Could be entirely unrelated but another difference in Europe is the age and general appearance of the punters walking the show… the demographics actually. The average attendee is younger. It is not just that there seem to be a lot more 30-somethings in the audience, but many have their children with them… diving seemed to be more of a family event in France and Germany. There were even dive-related events and displays specifically targeted at future bubble blowers.

I have seen campaigns over here that make a big thing out of diving bringing out the kid in all of us, but we ban kids from coming into the largest dive show on the continent!

There’s a lot wrong with the way North Americans package and market diving. Letting punters bring their kids and allowing them to buy at shows is not going to fix much, perhaps, but good lord, it might help surely.

Not sure if anyone from DEMA is listening to any of this, but if you are, take note. Two free marketing tips: Include Consumers and Future Consumers in your tired worn out show.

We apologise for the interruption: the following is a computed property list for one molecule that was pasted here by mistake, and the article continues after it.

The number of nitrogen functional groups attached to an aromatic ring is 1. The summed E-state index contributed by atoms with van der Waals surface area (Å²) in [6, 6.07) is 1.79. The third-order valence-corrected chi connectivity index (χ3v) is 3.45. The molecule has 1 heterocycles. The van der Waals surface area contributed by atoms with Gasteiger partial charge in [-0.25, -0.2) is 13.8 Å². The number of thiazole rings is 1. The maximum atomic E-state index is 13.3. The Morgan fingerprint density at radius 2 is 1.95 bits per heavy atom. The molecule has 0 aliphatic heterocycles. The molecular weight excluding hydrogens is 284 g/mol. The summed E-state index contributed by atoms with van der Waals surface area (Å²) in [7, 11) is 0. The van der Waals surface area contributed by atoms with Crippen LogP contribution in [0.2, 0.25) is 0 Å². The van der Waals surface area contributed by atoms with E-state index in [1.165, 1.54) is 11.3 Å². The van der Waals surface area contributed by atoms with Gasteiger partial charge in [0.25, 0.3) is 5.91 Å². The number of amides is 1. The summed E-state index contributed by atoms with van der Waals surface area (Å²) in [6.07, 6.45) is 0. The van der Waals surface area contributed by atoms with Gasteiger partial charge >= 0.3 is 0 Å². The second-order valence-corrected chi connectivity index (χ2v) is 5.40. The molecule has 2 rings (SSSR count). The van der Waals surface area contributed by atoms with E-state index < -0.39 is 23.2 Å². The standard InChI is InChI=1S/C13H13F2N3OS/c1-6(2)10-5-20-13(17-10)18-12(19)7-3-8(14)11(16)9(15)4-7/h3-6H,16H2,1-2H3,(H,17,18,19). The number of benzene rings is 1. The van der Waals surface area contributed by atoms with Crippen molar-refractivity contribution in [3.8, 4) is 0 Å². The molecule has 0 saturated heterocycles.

4 thoughts on “So many lessons to learn…

  1. I think, Steve, that one of the main threats to the show organizers is that the local dive shops threaten to pull out and will tell their customers not to attend if shops sell at the shows. This assumes that shops have a loyal client base, not always a sure bet in the age of internet marketing.

    This goes back to the shops wanting to “capture” their customer from cradle to grave, so to speak. shops don’t want their punters to know that there is diving in places other than where the shops go, they don’t want the punters to know that there are other places to buy gear, etc. Some dive shops think that their customers are learning disabled, and can’t make gear and vacation decisions on their own.